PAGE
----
Exfoliation

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Exfoliation is the removal of the oldest dead skin cells that cling to the skin’s outermost surface, or epidermis. Exfoliation is an important part of both facials and body treatments. When done correctly, exfoliation leaves the skin feeling smoother and fresher looking. Exfoliation also makes it easier for expensive facial products like serums to pentrate.

There are two forms of exfoliation:
1) Mechanical Exfoliation. The dead skin cells are physically rubbed off with an abrasive. Examples of mechanical exfoliation include a salt glow, a body scrub that might use sugar or coffee grounds, or skin brushing. On the face, scrubs should use small, round, gentle abrasives like jojoba beads. Stay away from something harsh like apricot scrubs, which can cause micro-tears in your skin. A more aggressive and effective approach to mechanical exfoliation is microdermabrasion, which comes in two types – crystal and crystal-free, or diamond-tip.

2) Chemical Exfoliation. Enzymes, alphahydroxy acids (AHAs) or betahydroxy acids (BHAS) loosen the glue-like substance that holds the cells together, allowing them to slough away. Facial peels are a form of chemical exfoliation. Chemical peels can either be very gentle or very aggressive, depending on how the strong the peel is. Body treatments might use mild chemical exfoliants like pineapple enzymes.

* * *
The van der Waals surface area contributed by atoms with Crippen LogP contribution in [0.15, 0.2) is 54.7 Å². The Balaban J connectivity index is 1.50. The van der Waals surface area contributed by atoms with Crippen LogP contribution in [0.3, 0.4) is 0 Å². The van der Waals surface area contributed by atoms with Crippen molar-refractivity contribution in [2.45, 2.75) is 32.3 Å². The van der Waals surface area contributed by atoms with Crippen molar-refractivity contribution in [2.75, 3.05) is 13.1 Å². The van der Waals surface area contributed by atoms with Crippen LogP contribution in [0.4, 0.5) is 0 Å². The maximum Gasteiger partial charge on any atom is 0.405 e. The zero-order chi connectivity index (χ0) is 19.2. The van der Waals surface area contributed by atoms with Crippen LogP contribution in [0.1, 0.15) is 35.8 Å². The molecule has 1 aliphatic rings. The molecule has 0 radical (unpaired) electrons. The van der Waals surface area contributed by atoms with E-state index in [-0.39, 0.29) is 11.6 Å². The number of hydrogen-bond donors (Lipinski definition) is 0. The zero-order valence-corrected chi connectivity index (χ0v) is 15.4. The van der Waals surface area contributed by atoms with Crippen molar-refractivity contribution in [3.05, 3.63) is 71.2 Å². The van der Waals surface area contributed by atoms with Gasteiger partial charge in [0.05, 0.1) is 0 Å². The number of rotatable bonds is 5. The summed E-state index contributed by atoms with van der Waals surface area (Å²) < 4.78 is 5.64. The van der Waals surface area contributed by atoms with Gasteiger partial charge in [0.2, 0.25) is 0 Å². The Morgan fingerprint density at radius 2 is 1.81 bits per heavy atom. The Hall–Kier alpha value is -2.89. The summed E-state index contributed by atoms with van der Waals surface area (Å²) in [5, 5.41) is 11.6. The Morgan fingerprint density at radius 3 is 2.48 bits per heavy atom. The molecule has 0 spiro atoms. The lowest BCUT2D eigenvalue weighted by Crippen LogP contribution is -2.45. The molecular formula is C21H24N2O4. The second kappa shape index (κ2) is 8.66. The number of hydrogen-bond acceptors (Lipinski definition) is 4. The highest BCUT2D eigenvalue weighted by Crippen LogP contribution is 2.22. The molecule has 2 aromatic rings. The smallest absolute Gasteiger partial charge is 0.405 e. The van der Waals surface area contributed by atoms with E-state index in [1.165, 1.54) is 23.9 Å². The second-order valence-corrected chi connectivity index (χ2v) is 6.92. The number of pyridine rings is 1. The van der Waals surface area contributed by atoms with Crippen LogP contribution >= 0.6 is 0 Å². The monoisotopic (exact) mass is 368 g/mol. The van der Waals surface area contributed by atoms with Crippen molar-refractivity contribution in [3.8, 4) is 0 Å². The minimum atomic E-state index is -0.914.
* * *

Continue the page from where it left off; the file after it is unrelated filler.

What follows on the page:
The skin is constantly generating new skin cells at the lower layer (the dermis) and sending them to the surface (the epidermis). As the cells rise to the surface they gradually die and become filled with keratin. These keratinized skin cells are essential because they give our skin its protective quality. But they are constantly sloughing off to make way for younger cells.

As we age the process of cell turnover slows down. Cells start to pile up unevenly on the skin’s surface, giving it a dry, rough, dull appearance. Exfoliation is beneficial because it removes those cells that are clinging on, revealing the fresher, younger skin cells below.

It is possible, however, to overexfoliate, especially on the delicate skin of the face. Overexfoliating will dry and irritate the skin.

What You Should Know About Facial Exfoliation:
Be extra careful with the delicate skin of your face.
It’s easy to overexfoliate. Talk to a good esthetician about the product and frequency that is best for your skin. Your should be especially cautious if you have sensitive or aging skin.